I am NOT a fan of vapid choruses that repeat the same phrase endlessly, or pop music that is barely recognizable as a hymn.  But I'm saying that the response to music is more emotional than intellectual (even Bach!) and if our music largely or entirely does not connect emotionally with the people who need it, there may be a problem that is not solvable by telling people that they don't think right about music. 

Your Turn / Re: CoWo, What's Wrong with It?
« on: February 05, 2011, 10:13:17 PM »

When Lutherans examine thriving non-denominational churches, they overlook the fact that these function as self-styled community centers that coincidentally have a Sunday church service.  People are hungry for fellowship.  The line that separates fellowship and worship in those churches is blurry.  It's not about the music.  (Surprise!)  People are drawn to a place where there is a sense of belonging: "A community of worshipers."

I think this is an important point, and I would like to add that it is not only non-denominational churches that do this.  My sister belongs to a Free Methodist church; it's large and has multiple activities just about every night.  For a large number of people, church activity fellowship is the most important part of their social life.

Your Turn / Re: Would Disaffected ELCA'ers Consider LCMS? Why or Why Not?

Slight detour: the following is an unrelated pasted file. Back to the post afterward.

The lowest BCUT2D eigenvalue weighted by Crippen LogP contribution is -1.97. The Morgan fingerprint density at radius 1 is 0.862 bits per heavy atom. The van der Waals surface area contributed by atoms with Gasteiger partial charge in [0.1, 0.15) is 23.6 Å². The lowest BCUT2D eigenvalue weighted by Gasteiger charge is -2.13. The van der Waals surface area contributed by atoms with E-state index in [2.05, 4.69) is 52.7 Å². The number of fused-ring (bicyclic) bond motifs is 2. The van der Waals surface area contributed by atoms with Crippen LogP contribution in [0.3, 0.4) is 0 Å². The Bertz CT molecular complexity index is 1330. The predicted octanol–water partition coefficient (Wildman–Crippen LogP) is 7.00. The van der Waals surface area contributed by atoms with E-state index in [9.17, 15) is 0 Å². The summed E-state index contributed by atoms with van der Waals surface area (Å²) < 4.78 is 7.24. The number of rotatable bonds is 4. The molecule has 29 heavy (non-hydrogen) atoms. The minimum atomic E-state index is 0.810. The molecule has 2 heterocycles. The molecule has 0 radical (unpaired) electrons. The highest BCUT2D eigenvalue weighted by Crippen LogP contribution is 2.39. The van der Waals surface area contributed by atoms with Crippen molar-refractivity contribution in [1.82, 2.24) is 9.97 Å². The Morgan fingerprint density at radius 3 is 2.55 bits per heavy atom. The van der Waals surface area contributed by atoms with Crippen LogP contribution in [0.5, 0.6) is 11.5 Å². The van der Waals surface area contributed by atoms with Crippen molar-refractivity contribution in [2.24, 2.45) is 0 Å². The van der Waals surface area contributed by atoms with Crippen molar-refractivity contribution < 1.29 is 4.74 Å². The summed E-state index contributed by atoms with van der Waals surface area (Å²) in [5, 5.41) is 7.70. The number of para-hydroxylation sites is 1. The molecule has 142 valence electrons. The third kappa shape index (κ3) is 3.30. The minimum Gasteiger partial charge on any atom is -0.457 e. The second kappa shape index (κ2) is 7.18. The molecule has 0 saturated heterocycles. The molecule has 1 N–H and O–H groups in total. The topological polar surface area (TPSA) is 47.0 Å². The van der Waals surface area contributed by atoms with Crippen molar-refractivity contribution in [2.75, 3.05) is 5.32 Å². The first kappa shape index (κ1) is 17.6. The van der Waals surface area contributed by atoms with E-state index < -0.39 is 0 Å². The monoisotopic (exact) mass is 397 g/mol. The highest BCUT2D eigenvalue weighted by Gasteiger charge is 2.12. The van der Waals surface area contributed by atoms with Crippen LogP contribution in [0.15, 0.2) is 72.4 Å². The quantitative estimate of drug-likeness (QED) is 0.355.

« on: February 01, 2011, 02:10:12 AM »
When Paul spoke, did he always speak for God like an OT Prophet or Prophetess? Is it possible that his association with the party of the Pharisees colored his pronouncements just as associations with the Democratic or Republican parties color theological positions in America? Should his words carry the same weight as those of Jesus? Which one is God?

An absolutely central question: is Paul equal to God?

Your Turn / Re: Would Disaffected ELCA'ers Consider LCMS? Why or Why Not?
« on: January 28, 2011, 06:28:14 PM »
What makes some uncomfortable, as Deaconess Schave, Pr. Yakimow (before it disappeared) and I have tried to point out, is the misuse of anecdotal evidence to prove a generalized point.

What evidence could there possibly be for such behavior other than anecdotal?  Surely you aren't suggesting they made it up?

Your Turn / Re: Would Disaffected ELCA'ers Consider LCMS? Why or Why Not?
« on: January 25, 2011, 12:48:26 AM »
I was unaware that unconditional acceptance of the Holocaust was part of the Christian faith. 

What do you mean by unconditional?

Denial that the Holocaust occurred does put you in a group of people who cannot be trusted on any other matter, in my opinion.

If you're willing to tell that big a lie on that topic, what lie won't you tell?

"And the ministry of other parts of the Evangelical Lutheran Church in America" does not indicate the method of transmitting that support.  Sending money directly to the local camp, college, or seminary fulfills its meaning.

Plus, all of the money goes to the camp, college, or seminary.  None of it is scraped off for administrative overhead.